@ Anonymous 0326 – thanks for digging out the planning application. There is more to do as you say. I suspect the timescales may be a bit tight because there is an embargo on works due to the Olympics and Paralympics. There is therefore not much time (13 weeks?) to get remobilised on site and getting the work done – especially the wider stairs beside the existing ones plus amended roof and side panelling. The other works for the new platform could be worked behind a hoarding line during traffic hours provided there is separation from SLL test trains.

  62. Gio says:

    I know this is a general question but it affects the ELL which I travel on quite frequently between H&I and Brockley. Why do the Overground trains travel so slowly between stations? I know on some stretches (the original ELL) the stations are close together, but from NCX southwards, the stations are about similar distances apart than many tube stations are, and the tube moves like a bullet and decreases speed to stop at stations much faster compared to the Slow-verground. Has anyone compared the mph? It’s like travelling on a milk float sometimes!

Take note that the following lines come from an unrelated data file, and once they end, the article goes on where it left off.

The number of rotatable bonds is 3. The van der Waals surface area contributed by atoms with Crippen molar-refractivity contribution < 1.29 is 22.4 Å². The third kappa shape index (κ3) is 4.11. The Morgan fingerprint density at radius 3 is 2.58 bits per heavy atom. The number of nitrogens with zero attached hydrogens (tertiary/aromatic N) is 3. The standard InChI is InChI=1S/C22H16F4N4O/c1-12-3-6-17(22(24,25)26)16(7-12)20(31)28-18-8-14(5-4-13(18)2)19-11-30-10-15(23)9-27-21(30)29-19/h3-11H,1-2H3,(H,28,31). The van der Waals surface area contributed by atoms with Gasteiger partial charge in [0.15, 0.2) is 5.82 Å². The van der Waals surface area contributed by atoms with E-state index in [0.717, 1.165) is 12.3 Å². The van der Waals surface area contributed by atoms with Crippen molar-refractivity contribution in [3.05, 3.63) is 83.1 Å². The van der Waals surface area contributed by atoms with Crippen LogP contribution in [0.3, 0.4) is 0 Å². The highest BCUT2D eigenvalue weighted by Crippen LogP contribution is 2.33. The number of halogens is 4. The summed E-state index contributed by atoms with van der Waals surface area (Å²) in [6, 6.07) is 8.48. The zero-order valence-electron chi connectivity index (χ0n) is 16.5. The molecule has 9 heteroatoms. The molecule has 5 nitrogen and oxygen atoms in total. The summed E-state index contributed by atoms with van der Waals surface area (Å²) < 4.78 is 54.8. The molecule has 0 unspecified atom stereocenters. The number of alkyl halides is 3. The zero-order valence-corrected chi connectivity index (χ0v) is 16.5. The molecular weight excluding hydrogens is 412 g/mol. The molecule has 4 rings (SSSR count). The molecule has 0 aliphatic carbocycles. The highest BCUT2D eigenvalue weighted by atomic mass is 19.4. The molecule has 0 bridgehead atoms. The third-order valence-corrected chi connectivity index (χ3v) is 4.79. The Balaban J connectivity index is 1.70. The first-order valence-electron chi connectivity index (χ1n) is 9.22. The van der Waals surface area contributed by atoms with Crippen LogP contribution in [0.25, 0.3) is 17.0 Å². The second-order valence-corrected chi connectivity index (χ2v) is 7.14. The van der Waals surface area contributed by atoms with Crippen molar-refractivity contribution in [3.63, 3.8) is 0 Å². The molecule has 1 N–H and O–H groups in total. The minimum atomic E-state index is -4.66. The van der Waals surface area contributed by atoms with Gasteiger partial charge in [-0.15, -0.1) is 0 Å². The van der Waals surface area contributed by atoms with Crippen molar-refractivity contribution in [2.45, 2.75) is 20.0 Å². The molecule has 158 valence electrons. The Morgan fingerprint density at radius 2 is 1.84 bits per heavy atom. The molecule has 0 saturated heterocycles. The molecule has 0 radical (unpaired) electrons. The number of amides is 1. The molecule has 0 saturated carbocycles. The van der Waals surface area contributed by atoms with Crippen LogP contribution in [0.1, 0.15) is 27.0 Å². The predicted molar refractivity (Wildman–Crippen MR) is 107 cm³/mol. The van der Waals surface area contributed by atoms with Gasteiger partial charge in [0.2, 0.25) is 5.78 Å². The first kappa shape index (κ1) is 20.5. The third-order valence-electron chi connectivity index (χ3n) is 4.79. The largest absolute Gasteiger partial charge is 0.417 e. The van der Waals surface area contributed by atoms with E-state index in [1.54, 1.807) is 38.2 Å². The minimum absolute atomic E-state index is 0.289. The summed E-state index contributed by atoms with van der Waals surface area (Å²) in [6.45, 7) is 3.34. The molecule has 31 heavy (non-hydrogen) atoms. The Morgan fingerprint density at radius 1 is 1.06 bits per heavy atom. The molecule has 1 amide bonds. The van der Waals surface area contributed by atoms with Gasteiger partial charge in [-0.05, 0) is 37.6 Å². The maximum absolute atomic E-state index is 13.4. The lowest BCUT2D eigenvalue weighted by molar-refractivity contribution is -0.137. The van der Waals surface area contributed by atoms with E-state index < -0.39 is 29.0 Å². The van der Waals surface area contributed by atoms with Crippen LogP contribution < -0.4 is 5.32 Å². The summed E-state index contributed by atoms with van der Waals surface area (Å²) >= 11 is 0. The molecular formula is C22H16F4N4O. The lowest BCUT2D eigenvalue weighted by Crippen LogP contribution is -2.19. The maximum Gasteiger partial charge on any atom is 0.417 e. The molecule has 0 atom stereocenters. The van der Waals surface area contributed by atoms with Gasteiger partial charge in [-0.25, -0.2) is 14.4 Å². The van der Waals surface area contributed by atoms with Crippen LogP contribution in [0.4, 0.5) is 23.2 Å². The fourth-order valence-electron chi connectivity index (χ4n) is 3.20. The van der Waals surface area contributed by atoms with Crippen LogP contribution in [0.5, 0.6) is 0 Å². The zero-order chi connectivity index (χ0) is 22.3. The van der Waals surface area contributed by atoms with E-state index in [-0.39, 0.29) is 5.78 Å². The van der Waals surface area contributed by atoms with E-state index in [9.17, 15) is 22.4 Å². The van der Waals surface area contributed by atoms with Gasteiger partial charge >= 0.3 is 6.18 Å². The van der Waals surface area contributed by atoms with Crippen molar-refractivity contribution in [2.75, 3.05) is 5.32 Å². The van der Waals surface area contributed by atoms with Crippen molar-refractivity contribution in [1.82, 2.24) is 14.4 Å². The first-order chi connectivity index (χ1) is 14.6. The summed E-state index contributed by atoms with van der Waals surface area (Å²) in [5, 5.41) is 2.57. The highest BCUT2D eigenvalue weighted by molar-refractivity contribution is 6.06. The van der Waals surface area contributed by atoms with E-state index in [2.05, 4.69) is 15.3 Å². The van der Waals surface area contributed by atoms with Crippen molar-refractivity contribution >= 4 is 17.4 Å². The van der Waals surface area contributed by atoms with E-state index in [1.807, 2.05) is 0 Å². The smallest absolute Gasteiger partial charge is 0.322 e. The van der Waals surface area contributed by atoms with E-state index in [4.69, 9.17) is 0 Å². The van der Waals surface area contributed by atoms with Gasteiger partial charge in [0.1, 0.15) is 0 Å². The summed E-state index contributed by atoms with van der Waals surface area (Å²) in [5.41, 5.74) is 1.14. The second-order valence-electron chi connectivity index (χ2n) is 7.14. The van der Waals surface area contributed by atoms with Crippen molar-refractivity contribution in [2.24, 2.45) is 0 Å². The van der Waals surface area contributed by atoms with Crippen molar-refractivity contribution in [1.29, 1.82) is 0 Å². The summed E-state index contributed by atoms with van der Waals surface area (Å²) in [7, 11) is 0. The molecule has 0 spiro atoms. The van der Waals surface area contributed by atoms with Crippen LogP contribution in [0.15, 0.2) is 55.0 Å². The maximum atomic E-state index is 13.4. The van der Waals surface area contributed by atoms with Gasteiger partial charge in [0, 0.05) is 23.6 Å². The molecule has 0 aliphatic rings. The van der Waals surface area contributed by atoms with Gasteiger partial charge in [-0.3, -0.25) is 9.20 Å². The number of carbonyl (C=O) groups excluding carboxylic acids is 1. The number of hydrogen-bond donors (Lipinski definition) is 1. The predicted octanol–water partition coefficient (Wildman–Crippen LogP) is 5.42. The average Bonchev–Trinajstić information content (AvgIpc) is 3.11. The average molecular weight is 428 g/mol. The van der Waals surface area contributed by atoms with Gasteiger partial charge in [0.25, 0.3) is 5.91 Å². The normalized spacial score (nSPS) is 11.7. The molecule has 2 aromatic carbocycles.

63. Greg Tingey says:

    Gio
    I think it is to give thenselves “recovery time” – and, like quite a few bit of ex-BR in places, they have seriously overdone it. Ex-H&I trains sit down for a couple of minutes’ sleep @ Dalston J, for instance.
    No cure for stupid, I’m afraid.

    OFF TOPIC, but in the area:
    Arabfly Dangleway is open & Diamond Geezer has an excellent write-up and slideshow.
    Much recommended

  64. timbeau says:

    Gio

    Tube trains don’t actually go that fast, but there is a greater perception of speed on the Underground because of the proximity of the tunnel walls flashing past just outside the window, and at least on Tube stock when travelling on the surface, because you are lower down and closer to the track.

    Also, tube trains are geared for rapid acceleration (and braking) rather than the sustained speeds over longer distances (relatively speaking) of main line services. This low gearing also results in the motors spinning fast at a relatively low top speed, making it sound fast. (Like driving a car at 40mph in second gear)

  65. C says:

    I do find that the new Overground trains crawl into stations more than the 313s did. Not sure why.